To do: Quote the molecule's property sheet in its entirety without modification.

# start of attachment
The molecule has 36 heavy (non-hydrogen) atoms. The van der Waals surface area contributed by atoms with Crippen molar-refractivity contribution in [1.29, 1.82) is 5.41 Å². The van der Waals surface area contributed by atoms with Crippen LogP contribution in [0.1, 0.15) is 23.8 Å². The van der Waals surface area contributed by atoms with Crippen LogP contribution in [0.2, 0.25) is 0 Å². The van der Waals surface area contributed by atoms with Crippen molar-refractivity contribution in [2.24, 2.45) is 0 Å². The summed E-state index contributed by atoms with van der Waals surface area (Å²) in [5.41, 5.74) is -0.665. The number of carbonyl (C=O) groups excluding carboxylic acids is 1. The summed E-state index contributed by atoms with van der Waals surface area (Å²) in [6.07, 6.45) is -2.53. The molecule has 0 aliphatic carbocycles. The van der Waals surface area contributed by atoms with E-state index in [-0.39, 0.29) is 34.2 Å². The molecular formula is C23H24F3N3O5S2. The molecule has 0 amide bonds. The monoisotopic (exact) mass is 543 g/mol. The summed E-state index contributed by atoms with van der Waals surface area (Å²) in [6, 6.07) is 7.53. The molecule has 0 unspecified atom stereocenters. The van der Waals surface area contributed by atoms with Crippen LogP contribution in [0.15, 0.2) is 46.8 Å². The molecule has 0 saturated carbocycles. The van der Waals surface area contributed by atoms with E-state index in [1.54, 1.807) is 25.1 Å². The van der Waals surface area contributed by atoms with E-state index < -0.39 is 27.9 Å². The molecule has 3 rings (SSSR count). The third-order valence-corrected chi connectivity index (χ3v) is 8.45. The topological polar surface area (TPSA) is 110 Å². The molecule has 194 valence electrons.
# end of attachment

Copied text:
The molecule has 36 heavy (non-hydrogen) atoms. The van der Waals surface area contributed by atoms with Crippen molar-refractivity contribution in [1.29, 1.82) is 5.41 Å². The van der Waals surface area contributed by atoms with Crippen LogP contribution in [0.1, 0.15) is 23.8 Å². The van der Waals surface area contributed by atoms with Crippen LogP contribution in [0.2, 0.25) is 0 Å². The van der Waals surface area contributed by atoms with Crippen molar-refractivity contribution in [2.24, 2.45) is 0 Å². The summed E-state index contributed by atoms with van der Waals surface area (Å²) in [5.41, 5.74) is -0.665. The number of carbonyl (C=O) groups excluding carboxylic acids is 1. The summed E-state index contributed by atoms with van der Waals surface area (Å²) in [6.07, 6.45) is -2.53. The molecule has 0 aliphatic carbocycles. The van der Waals surface area contributed by atoms with E-state index in [-0.39, 0.29) is 34.2 Å². The molecular formula is C23H24F3N3O5S2. The molecule has 0 amide bonds. The monoisotopic (exact) mass is 543 g/mol. The summed E-state index contributed by atoms with van der Waals surface area (Å²) in [6, 6.07) is 7.53. The molecule has 0 unspecified atom stereocenters. The van der Waals surface area contributed by atoms with Crippen LogP contribution in [0.15, 0.2) is 46.8 Å². The molecule has 0 saturated carbocycles. The van der Waals surface area contributed by atoms with E-state index in [1.54, 1.807) is 25.1 Å². The van der Waals surface area contributed by atoms with E-state index < -0.39 is 27.9 Å². The molecule has 3 rings (SSSR count). The third-order valence-corrected chi connectivity index (χ3v) is 8.45. The topological polar surface area (TPSA) is 110 Å². The molecule has 194 valence electrons.